Wednesday, February 11, 2009

Wall Street Journal: Cummins Engine (CMI) Shifts Gears Amid Stall

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We closed out our position in Cummins Engine (CMI) in September 2008 but I still like this industrial for the long run, due to excellent positioning in Chindia. I also like it because it's one of those "old school" US companies that deals in a wild and crazy area: making stuff other countries want. (ground breaking concept). An interesting piece on how the global economic slowdown is affecting even the best of breed companies; and how quickly it came about. Also yet another signal from China that things are not quite so rosy as the bulls would have you believe.
  • Cummins Inc. sailed through the first 10 months of the U.S. recession, adding more than 3,000 employees and posting two record quarters of sales and profits, largely on strong exports of its diesel engines and power-generation systems.
  • Then, in October, a Chinese business partner warned Cummins President Tom Linebarger of slowing truck sales, reenforcing the executive's hunch that the good times were about to end. He quickly threw Cummins into reverse, and since October, the company has eliminated 5,000 jobs, cut hours, frozen salaries and reduced executive pay.
  • "We chased demand until September," Mr. Linebarger says. Now, he's racing to keep pace with falling revenue, highlighting a management challenge playing out elsewhere as executives change plans on the fly.
  • In October, Mr. Linebarger met with Xu Ping, the head of Chinese vehicle maker Dongfeng Motor Corp., which has a joint venture with Cummins. Mr. Xu told Mr. Linebarger that the local market for big trucks "had never been worse." In November, customer orders in growing export markets, such as Brazil, Russia, India and China, slowed sharply.
  • Cummins, too, was riding high in July, when it posted the highest quarterly sales and earnings in its 90-year history. There were signs of trouble: Sales of engines for the Dodge Ram heavy-duty pickup truck, a key product, were down 60% from a year earlier. But Cummins quickly shifted idle workers to overtaxed factories making fuel systems and high-horsepower engines.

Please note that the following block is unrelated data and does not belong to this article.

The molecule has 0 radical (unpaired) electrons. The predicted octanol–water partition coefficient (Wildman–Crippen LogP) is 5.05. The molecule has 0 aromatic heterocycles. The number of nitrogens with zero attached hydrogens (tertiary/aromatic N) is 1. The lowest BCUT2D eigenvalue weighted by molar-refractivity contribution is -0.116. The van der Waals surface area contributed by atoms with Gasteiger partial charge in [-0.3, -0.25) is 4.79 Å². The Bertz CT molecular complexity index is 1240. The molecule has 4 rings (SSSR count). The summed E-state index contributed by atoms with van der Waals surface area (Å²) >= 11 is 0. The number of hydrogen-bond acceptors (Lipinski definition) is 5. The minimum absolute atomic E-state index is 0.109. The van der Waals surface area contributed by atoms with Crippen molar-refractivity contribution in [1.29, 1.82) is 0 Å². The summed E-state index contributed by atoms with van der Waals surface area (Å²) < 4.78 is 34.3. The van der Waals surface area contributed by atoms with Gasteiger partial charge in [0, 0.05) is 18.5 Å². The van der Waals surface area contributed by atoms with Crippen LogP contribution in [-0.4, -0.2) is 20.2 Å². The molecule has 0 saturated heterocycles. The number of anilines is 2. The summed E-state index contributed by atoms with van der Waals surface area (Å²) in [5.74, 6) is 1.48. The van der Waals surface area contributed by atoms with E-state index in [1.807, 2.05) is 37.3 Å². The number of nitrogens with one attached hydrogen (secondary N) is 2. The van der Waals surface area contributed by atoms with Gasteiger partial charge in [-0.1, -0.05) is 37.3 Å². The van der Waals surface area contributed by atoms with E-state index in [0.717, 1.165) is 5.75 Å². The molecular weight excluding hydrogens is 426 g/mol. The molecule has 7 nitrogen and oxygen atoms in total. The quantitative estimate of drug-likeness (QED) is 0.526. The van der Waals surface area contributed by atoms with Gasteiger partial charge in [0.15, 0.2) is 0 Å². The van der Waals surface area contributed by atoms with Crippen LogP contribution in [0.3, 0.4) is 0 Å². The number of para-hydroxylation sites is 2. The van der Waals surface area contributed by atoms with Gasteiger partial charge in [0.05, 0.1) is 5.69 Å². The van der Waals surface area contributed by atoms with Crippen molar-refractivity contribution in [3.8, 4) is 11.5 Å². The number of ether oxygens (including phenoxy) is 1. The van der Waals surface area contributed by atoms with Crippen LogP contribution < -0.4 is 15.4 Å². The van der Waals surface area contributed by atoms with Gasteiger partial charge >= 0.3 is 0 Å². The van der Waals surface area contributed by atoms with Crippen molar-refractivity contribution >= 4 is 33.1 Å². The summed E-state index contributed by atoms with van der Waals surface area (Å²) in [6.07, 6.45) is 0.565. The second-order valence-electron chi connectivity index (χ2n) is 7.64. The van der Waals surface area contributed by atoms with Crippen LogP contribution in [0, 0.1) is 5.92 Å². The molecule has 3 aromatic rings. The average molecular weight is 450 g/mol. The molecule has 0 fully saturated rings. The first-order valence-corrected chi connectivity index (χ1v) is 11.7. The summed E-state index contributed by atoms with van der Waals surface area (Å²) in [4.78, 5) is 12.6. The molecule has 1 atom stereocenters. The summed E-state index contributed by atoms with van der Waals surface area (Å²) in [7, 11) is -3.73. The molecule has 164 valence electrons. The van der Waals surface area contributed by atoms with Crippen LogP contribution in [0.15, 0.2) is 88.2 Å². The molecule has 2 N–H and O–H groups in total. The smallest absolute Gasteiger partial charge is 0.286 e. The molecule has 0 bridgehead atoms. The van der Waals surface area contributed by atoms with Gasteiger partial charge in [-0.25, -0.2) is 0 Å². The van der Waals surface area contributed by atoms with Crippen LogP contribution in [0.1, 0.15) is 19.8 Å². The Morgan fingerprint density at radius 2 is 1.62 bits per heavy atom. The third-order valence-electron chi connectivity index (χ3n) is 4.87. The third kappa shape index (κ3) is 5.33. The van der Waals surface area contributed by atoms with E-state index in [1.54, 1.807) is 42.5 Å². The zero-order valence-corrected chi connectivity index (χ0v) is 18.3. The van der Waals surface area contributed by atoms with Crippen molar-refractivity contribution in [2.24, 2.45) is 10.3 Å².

• Cummins had been growing rapidly. Its work force was up to 41,000 employees from 24,000 in 2002. Exports propelled most of the growth, accounting for roughly 60% of Cummins's revenue last year, up from 40% in 2002.
  • Last week... reported a 55% drop in fourth-quarter net income and projected that revenue would decline 20% this year.
Speaking of which - the Wall Street Journal had a quick piece about our favorite "measure of global growth" Tuesday - the Baltic Dry Index.
  • The Baltic Exchange's Baltic Dry Index, which measures the cost of shipping raw materials and is widely considered a leading economic indicator, has bounced 174% from a 22-year low last December. The rebound is the latest hint of a slight easing of the global recession.
  • Shipping costs probably have seen their bottom for the cycle. But the Baltic Dry can send false economic signals, having done so at least twice in the past two years. It soared through the summer and fall of 2007, heralding nothing of the recession around the corner. It jumped to a record high in the spring of 2008, as the financial markets and economy were preparing for another swan dive.
  • The Baltic Dry is heavily influenced by commodity demand from China. Snowstorms, the Olympic Games and other China-centric phenomena sparked the index's leaps and swoons last year.
  • The current rally is largely due to China's rebuilding iron-ore inventories after the Lunar New Year holiday. Many observers doubt that the restocking will last much longer and see little appetite for commodities outside of China. (someone's been reading our blog) [Feb 9: China and the Baltic Dry Index - What's Really Going On?]
[Jul 30, 2008: Cummins Engine Continues to Quietly Execute]
[Apr 30, 2008: Cummins Engine Excellent Report on Strong International Sales]
[Apr 18, 2008: Restarting Cummins Engine as the Rest of the World Moves on Without USA]
[Sep 23, 2007: Stock to Watch: Cummings Hitting on all Cylinders]

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